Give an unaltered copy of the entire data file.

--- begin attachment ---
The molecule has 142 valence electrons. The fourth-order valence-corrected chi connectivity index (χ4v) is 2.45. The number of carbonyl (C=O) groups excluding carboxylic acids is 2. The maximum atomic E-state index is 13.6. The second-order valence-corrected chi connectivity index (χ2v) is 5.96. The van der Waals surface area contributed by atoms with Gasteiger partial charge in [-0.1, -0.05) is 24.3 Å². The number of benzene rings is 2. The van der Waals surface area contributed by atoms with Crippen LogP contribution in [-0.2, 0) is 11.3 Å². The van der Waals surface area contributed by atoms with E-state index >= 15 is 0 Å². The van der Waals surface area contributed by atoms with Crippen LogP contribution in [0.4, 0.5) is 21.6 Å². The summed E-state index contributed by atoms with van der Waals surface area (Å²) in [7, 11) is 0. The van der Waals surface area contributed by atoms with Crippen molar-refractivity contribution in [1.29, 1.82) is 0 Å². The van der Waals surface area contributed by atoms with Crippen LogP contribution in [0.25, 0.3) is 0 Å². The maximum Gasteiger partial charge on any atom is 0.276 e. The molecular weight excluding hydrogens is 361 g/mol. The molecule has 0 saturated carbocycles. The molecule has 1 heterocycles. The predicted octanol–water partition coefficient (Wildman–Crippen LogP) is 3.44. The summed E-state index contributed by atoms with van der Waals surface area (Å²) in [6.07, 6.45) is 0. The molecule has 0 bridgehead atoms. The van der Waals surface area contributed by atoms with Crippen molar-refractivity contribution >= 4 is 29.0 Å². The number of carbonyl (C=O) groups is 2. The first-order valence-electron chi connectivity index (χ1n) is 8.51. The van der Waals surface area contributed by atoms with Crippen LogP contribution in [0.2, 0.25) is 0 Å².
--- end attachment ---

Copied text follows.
The molecule has 142 valence electrons. The fourth-order valence-corrected chi connectivity index (χ4v) is 2.45. The number of carbonyl (C=O) groups excluding carboxylic acids is 2. The maximum atomic E-state index is 13.6. The second-order valence-corrected chi connectivity index (χ2v) is 5.96. The van der Waals surface area contributed by atoms with Gasteiger partial charge in [-0.1, -0.05) is 24.3 Å². The number of benzene rings is 2. The van der Waals surface area contributed by atoms with Crippen LogP contribution in [-0.2, 0) is 11.3 Å². The van der Waals surface area contributed by atoms with E-state index >= 15 is 0 Å². The van der Waals surface area contributed by atoms with Crippen LogP contribution in [0.4, 0.5) is 21.6 Å². The summed E-state index contributed by atoms with van der Waals surface area (Å²) in [7, 11) is 0. The van der Waals surface area contributed by atoms with Crippen molar-refractivity contribution in [1.29, 1.82) is 0 Å². The van der Waals surface area contributed by atoms with Crippen LogP contribution in [0.25, 0.3) is 0 Å². The maximum Gasteiger partial charge on any atom is 0.276 e. The molecular weight excluding hydrogens is 361 g/mol. The molecule has 0 saturated carbocycles. The molecule has 1 heterocycles. The predicted octanol–water partition coefficient (Wildman–Crippen LogP) is 3.44. The summed E-state index contributed by atoms with van der Waals surface area (Å²) in [6.07, 6.45) is 0. The molecule has 0 bridgehead atoms. The van der Waals surface area contributed by atoms with Crippen molar-refractivity contribution >= 4 is 29.0 Å². The number of carbonyl (C=O) groups is 2. The first-order valence-electron chi connectivity index (χ1n) is 8.51. The van der Waals surface area contributed by atoms with Crippen LogP contribution in [0.2, 0.25) is 0 Å².